“The sermon today is the Rector’s annual report,” joked the Reverend Bruce Freeman at Church of the Redeemer (Episcopal) in Cincinnati, “where I wrap my message in a sermon so that you think you are getting a real sermon!” It is March 2005, and this is Bruce’s first annual meeting at Redeemer, his first rector’s report in his new congregation. For more than twenty years, the people at Redeemer have intentionally engaged Christian practices as the heart of their communal faith. At a time when many mainline congregations still tried to do church as their grandparents had, Redeemer reconfigured itself as a pilgrimage community, a place of personal transformation based in the life of study, prayer, and discerning the work of the Holy Spirit. It has not always been easy. Along the way, they have had some dark times—like the three years spent searching for their new minister, the search that resulted in Bruce moving from a church near San Francisco to join Redeemer on its journey.
In his first months, Bruce listened carefully to the language of this pilgrim community, trying to understand its distinctive practices and the way the church organizes its communal life. They have many gifts, including a special practice of “the ministry of encouragement” and unique practices of discernment. On the first day of his new ministry, Bruce was given an extraordinary gift—a member who had just passed away left Redeemer more than $12 million to be used at the congregation’s discretion. In today’s sermon, Bruce reflects upon Redeemer’s many gifts. To Bruce, gifts should not occasion self-congratulations. Rather, gifts are an invitation to change. He talks about the call of Jesus’s disciples and the relationship between abundance and risk.
The New Testament reading is that of the great catch of fish, whose very abundance threatens to sink the apostles’ boats. “This is a metaphor for the church in general and Church of the Redeemer in particular,” Bruce says. “We have caught onto an abundance of Spirit, an abundance of gifts. But this call involves risk; it is both a challenge and an opportunity.” Bruce highlights Redeemer’s many successes as a parish—its faithfulness, intelligence, humor, and commitment. Yet he gently reminds them that these gifts are a renewed call to “open itself and share itself with new and wider communities.”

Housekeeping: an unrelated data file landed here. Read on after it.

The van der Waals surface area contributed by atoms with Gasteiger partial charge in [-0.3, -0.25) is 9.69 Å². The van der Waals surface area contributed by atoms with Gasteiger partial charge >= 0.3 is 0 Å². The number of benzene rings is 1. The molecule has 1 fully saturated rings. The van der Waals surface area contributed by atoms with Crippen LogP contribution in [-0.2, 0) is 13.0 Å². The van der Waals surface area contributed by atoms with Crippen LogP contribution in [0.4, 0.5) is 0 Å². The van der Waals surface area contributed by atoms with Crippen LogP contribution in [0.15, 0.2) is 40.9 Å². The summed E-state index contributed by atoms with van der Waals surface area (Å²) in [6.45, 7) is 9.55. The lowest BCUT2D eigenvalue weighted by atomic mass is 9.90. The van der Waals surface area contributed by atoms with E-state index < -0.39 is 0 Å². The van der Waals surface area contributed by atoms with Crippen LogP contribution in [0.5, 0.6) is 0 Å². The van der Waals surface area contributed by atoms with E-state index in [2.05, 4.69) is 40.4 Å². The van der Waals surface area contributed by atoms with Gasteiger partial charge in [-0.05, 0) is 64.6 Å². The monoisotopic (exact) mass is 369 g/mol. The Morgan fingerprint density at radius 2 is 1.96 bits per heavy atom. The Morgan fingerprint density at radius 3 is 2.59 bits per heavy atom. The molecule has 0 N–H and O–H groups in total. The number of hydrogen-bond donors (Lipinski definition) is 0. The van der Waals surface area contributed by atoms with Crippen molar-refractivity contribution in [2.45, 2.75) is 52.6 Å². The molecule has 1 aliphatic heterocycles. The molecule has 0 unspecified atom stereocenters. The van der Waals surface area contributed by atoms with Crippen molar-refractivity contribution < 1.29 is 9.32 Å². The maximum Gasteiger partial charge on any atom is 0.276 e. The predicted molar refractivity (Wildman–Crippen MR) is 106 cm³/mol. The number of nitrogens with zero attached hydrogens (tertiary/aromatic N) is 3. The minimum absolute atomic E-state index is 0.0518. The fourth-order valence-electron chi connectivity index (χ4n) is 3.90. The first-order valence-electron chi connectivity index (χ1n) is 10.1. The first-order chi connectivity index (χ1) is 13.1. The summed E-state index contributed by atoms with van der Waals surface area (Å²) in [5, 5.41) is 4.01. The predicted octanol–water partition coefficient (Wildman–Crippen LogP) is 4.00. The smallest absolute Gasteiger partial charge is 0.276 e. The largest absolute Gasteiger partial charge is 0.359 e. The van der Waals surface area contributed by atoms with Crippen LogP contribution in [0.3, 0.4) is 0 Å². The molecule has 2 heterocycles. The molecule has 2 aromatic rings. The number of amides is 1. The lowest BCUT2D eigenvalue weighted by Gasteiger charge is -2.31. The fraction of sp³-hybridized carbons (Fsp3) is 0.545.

Throughout his sermon, Bruce emphasizes Redeemer’s amazing capacity for change—Jim Hanisian, the former rector, called them progressive conservatives—based in their openness to the Holy Spirit. But the Spirit’s call is not just something that happened in the past. “God is equally present now,” Bruce says, “and we need to pay attention to the Holy Spirit here and now. Redeemer is called to new people, new communities, and new ways of being.”
No one gasps. No one looks worried. No one panics as Bruce calls for change. They listen carefully, open and expectant. If they are anxious, they have learned that such feelings are a natural part of paying attention to God and taking risks. After twenty years of being a different sort of church, change is a way of life for them. The young associate minister, Alice Connor says, “They have a certain trust that things will happen. They are willing to be patient and let them happen.” A long time member agrees: “Redeemer has always been in a state of change and transition. We trust that the Holy Spirit is working through all things. I really feel that.” Tim, another long time member comments, “I think that we try to be who we are, to be better at who we are and who God wants us to be.”
All across the congregation, people do not speak of being. Rather, they speak of becoming, of calling, of listening, of responsive acting. Nothing at Redeemer is a finished product. Instead, it is, as one member said, “open on the end.” Alice Connor says that Redeemer is not a “what’s the point?” kind of church where people do things because “we’ve always done it.” Instead, Alice attributes Redeemer’s lively tradition to the fact that “the Holy Spirit is guiding us.” Long time member Lynne Thornton opines that “tradition needs to be fluid.”